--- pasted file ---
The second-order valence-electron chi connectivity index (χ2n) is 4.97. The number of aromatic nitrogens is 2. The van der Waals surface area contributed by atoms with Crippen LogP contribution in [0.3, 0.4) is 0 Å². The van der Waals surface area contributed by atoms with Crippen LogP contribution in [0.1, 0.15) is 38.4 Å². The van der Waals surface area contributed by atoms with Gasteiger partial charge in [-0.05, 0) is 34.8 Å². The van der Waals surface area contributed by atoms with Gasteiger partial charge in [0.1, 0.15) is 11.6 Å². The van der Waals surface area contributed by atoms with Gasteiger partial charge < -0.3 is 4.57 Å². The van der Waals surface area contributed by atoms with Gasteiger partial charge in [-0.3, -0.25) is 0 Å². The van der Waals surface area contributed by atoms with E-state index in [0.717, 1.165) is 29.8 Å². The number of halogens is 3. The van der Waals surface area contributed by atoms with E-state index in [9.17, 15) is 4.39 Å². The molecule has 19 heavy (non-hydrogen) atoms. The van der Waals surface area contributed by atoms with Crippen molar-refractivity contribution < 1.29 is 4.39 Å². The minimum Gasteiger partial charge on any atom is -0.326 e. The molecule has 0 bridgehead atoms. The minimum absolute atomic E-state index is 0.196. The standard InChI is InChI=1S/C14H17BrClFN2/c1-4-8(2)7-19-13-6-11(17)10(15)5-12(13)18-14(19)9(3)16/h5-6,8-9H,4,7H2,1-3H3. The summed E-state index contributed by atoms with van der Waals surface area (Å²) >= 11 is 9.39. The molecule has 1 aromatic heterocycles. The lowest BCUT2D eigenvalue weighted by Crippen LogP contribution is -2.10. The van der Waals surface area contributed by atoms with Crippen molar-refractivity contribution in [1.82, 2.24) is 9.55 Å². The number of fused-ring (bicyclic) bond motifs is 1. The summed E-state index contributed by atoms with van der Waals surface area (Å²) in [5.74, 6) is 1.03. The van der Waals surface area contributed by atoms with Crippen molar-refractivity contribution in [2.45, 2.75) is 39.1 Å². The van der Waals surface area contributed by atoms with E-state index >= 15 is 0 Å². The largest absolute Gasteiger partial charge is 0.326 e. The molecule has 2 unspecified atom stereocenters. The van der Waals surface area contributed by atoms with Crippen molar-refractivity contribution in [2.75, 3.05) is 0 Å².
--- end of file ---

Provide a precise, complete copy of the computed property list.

The second-order valence-electron chi connectivity index (χ2n) is 4.97. The number of aromatic nitrogens is 2. The van der Waals surface area contributed by atoms with Crippen LogP contribution in [0.3, 0.4) is 0 Å². The van der Waals surface area contributed by atoms with Crippen LogP contribution in [0.1, 0.15) is 38.4 Å². The van der Waals surface area contributed by atoms with Gasteiger partial charge in [-0.05, 0) is 34.8 Å². The van der Waals surface area contributed by atoms with Gasteiger partial charge in [0.1, 0.15) is 11.6 Å². The van der Waals surface area contributed by atoms with Gasteiger partial charge < -0.3 is 4.57 Å². The van der Waals surface area contributed by atoms with Gasteiger partial charge in [-0.3, -0.25) is 0 Å². The van der Waals surface area contributed by atoms with E-state index in [0.717, 1.165) is 29.8 Å². The number of halogens is 3. The van der Waals surface area contributed by atoms with E-state index in [9.17, 15) is 4.39 Å². The molecule has 19 heavy (non-hydrogen) atoms. The van der Waals surface area contributed by atoms with Crippen molar-refractivity contribution < 1.29 is 4.39 Å². The minimum Gasteiger partial charge on any atom is -0.326 e. The molecule has 0 bridgehead atoms. The minimum absolute atomic E-state index is 0.196. The standard InChI is InChI=1S/C14H17BrClFN2/c1-4-8(2)7-19-13-6-11(17)10(15)5-12(13)18-14(19)9(3)16/h5-6,8-9H,4,7H2,1-3H3. The summed E-state index contributed by atoms with van der Waals surface area (Å²) >= 11 is 9.39. The molecule has 1 aromatic heterocycles. The lowest BCUT2D eigenvalue weighted by Crippen LogP contribution is -2.10. The van der Waals surface area contributed by atoms with Crippen molar-refractivity contribution in [1.82, 2.24) is 9.55 Å². The number of fused-ring (bicyclic) bond motifs is 1. The summed E-state index contributed by atoms with van der Waals surface area (Å²) in [5.74, 6) is 1.03. The van der Waals surface area contributed by atoms with Crippen molar-refractivity contribution in [2.45, 2.75) is 39.1 Å². The van der Waals surface area contributed by atoms with E-state index >= 15 is 0 Å². The largest absolute Gasteiger partial charge is 0.326 e. The molecule has 2 unspecified atom stereocenters. The van der Waals surface area contributed by atoms with Crippen molar-refractivity contribution in [2.75, 3.05) is 0 Å².